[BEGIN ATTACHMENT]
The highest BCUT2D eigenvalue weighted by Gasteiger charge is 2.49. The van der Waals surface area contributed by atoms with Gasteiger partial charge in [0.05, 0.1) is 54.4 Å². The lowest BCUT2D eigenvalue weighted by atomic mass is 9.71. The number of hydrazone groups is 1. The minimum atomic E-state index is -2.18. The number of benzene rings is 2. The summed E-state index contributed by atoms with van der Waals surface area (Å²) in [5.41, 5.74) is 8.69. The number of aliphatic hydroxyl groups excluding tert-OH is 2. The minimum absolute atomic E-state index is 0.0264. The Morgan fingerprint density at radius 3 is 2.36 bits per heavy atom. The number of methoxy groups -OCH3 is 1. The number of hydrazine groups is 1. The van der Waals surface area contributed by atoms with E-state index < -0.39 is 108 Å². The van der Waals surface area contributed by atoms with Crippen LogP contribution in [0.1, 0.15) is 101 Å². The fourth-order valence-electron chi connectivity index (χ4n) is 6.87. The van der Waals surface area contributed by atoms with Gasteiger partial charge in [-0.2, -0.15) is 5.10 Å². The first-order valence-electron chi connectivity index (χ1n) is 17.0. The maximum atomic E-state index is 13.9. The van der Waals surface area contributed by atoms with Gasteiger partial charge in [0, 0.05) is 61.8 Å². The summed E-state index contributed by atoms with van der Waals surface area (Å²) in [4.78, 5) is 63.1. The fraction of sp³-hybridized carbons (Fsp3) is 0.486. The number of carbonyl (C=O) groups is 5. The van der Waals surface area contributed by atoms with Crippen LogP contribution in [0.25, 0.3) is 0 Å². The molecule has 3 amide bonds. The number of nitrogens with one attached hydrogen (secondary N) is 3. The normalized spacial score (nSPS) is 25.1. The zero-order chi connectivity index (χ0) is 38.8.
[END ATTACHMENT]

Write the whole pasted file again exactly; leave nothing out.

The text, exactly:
The highest BCUT2D eigenvalue weighted by Gasteiger charge is 2.49. The van der Waals surface area contributed by atoms with Gasteiger partial charge in [0.05, 0.1) is 54.4 Å². The lowest BCUT2D eigenvalue weighted by atomic mass is 9.71. The number of hydrazone groups is 1. The minimum atomic E-state index is -2.18. The number of benzene rings is 2. The summed E-state index contributed by atoms with van der Waals surface area (Å²) in [5.41, 5.74) is 8.69. The number of aliphatic hydroxyl groups excluding tert-OH is 2. The minimum absolute atomic E-state index is 0.0264. The Morgan fingerprint density at radius 3 is 2.36 bits per heavy atom. The number of methoxy groups -OCH3 is 1. The number of hydrazine groups is 1. The van der Waals surface area contributed by atoms with E-state index < -0.39 is 108 Å². The van der Waals surface area contributed by atoms with Crippen LogP contribution in [0.1, 0.15) is 101 Å². The fourth-order valence-electron chi connectivity index (χ4n) is 6.87. The van der Waals surface area contributed by atoms with Gasteiger partial charge in [-0.2, -0.15) is 5.10 Å². The first-order valence-electron chi connectivity index (χ1n) is 17.0. The maximum atomic E-state index is 13.9. The van der Waals surface area contributed by atoms with Gasteiger partial charge in [0, 0.05) is 61.8 Å². The summed E-state index contributed by atoms with van der Waals surface area (Å²) in [4.78, 5) is 63.1. The fraction of sp³-hybridized carbons (Fsp3) is 0.486. The number of carbonyl (C=O) groups is 5. The van der Waals surface area contributed by atoms with Crippen LogP contribution in [0.25, 0.3) is 0 Å². The molecule has 3 amide bonds. The number of nitrogens with one attached hydrogen (secondary N) is 3. The normalized spacial score (nSPS) is 25.1. The zero-order chi connectivity index (χ0) is 38.8.